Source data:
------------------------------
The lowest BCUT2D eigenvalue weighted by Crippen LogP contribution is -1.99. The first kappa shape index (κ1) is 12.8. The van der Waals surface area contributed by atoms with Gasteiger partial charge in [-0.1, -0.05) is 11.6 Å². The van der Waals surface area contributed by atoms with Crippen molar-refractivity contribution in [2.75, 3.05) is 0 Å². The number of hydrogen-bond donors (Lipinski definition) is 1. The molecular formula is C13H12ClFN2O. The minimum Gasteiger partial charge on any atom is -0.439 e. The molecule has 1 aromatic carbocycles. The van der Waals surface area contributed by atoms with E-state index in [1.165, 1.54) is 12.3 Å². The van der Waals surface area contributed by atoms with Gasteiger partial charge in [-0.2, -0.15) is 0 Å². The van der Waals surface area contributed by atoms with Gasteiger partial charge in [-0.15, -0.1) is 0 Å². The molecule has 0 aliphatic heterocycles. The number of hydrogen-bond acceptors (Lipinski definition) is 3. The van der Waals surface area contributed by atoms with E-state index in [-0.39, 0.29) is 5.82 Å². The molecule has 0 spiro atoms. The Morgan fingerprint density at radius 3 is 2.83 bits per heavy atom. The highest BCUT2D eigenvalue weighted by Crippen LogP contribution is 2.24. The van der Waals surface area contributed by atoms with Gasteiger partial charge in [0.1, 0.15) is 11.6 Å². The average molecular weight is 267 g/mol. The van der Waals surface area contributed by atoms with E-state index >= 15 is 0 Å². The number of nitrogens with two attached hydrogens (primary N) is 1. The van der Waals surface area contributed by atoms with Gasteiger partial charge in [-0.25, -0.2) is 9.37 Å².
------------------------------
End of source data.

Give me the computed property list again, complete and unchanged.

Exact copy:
The lowest BCUT2D eigenvalue weighted by Crippen LogP contribution is -1.99. The first kappa shape index (κ1) is 12.8. The van der Waals surface area contributed by atoms with Gasteiger partial charge in [-0.1, -0.05) is 11.6 Å². The van der Waals surface area contributed by atoms with Crippen molar-refractivity contribution in [2.75, 3.05) is 0 Å². The number of hydrogen-bond donors (Lipinski definition) is 1. The molecular formula is C13H12ClFN2O. The minimum Gasteiger partial charge on any atom is -0.439 e. The molecule has 1 aromatic carbocycles. The van der Waals surface area contributed by atoms with E-state index in [1.165, 1.54) is 12.3 Å². The van der Waals surface area contributed by atoms with Gasteiger partial charge in [-0.2, -0.15) is 0 Å². The van der Waals surface area contributed by atoms with Gasteiger partial charge in [-0.15, -0.1) is 0 Å². The molecule has 0 aliphatic heterocycles. The number of hydrogen-bond acceptors (Lipinski definition) is 3. The van der Waals surface area contributed by atoms with E-state index in [-0.39, 0.29) is 5.82 Å². The molecule has 0 spiro atoms. The Morgan fingerprint density at radius 3 is 2.83 bits per heavy atom. The highest BCUT2D eigenvalue weighted by Crippen LogP contribution is 2.24. The van der Waals surface area contributed by atoms with Gasteiger partial charge in [0.1, 0.15) is 11.6 Å². The average molecular weight is 267 g/mol. The van der Waals surface area contributed by atoms with E-state index >= 15 is 0 Å². The number of nitrogens with two attached hydrogens (primary N) is 1. The van der Waals surface area contributed by atoms with Gasteiger partial charge in [-0.25, -0.2) is 9.37 Å².